Cleaning the moka pot is not hard. It is mostly as simple as disassembling the pot after each use and rinsing everything independently of each other. To this day I’ve never had to use soap on mine and it’s not recommended either… although you could use soap on your moka pot it if you wanted. If you choose to just expect it to negatively affect the taste of the pot for a few uses each time you do so.

What Grind Do You Use With A Stovetop Espresso Maker?

What Grind Do You Use With A Stovetop Espresso MakerI’ve been making stovetop espresso long enough to know the difference between the different grind sizes.

When making regular espresso you need to use a really fine grind but with stovetop espresso the grind needs to be slightly larger.

The smaller the grind the more resistance it has on the steam pressure and the slower it takes to brew. If you use actually espresso sized grind then the resistance can get a little too high resulting in a lengthy brew process and a an extraction that is a little over done.

The vast majority of pre-ground coffee is medium, perfect for a drip coffee maker. Taking these coffee’s out of the picture it’s also easy to fine espresso grind which I think is to fine for a moka pot.

Of all the pre-ground coffee’s I’ve ever tried Levazza is the one that I would best classify as medium-fine. It’s the only one I actually use out of the bag in my moka pot because I just don’t want to use something ground any finer for speed and taste reasons.

Additionally the speed is a concern because when you use a smaller grind size you will be tempted to turn the heat up slightly to get enough pressure built inside the moka pot to push the water through the grind… but there’s another issue that in my opinion is greater.

Fine espresso grind will sometimes push through the screen and rise to the upper chamber with the coffee resulting in a bit of fine grit in your drink, similar to what you’d find in the bottom of your french press coffee.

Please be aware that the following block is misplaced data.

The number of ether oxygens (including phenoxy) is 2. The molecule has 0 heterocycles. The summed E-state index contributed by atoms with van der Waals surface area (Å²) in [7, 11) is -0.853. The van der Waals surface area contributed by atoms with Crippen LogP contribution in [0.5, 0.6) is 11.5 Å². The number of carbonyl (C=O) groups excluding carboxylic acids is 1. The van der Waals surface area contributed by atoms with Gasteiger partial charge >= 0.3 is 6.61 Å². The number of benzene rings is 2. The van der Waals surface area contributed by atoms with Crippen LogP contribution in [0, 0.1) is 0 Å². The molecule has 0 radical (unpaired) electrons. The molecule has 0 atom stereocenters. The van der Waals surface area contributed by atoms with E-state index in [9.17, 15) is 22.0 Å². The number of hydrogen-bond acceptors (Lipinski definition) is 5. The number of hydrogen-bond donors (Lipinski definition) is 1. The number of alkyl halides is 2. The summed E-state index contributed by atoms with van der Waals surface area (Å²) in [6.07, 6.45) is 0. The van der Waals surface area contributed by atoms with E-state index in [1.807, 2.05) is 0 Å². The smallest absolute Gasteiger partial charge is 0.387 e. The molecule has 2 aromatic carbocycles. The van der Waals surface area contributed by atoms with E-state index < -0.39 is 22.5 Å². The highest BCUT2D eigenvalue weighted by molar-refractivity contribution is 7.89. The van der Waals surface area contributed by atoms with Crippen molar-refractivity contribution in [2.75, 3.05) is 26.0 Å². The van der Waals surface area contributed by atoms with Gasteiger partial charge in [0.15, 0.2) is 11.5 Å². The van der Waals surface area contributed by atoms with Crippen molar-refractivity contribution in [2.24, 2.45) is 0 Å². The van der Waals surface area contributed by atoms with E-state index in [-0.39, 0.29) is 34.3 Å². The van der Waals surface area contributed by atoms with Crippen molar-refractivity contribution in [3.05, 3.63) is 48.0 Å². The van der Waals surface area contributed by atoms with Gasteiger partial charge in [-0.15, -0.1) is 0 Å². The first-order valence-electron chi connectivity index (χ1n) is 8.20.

Moka pots are a lot like French press coffee in that there is always sediment in your cup. Everyone is OK with this until too much gets in the cup. Use a slightly coarser grind size and the moka coffee will be palatable instead of murky. 🙂

How Fine Should The Grind Be?

By increasing the grind size slightly from espresso grind this minimizes the particles that make it to your cup and decreases bitterness that comes from over-extraction. You will still want to use particles that are smaller than you’d use for drip coffee though – I’d label medium fine as best for moka pots.

In fact there are some “top shelf” companies that market moka coffee for sale – most notably Illy has a really awesome preground moka coffee for sale that is just like it’s espresso product but just slightly more coarse.

I’ve experimented with regular drip coffee maker “medium” grind and coarse grind but I’ve consistently found the best results with a medium-fine grind, almost halfway in between that with which you would use in a drip coffee maker and that which you would use in a proper espresso machine. The reason being the final coffee product is supposed to approximate espresso and you need the finer particles to get that level of intensity.

To each his own. You can make perfectly fine moka with almost any grind size but you will see a difference in volume of mud and the flavor depending on the grind size you use.

I recommend starting at medium-fine and then experimenting from there. You’ll soon find your preferred grind size.

What’s the Best Coffee for Stovetop Espresso Makers Then?

stovetop espresso coffee beansSo if you settle on the medium fine (almost espresso grind) then I find it’s best to use any coffee suitable for espresso.

If you buy coffee beans directly from a roastery or in whole bean form online then buy anything roasted for use in an espresso machine and then use your own grinder to grind then to size.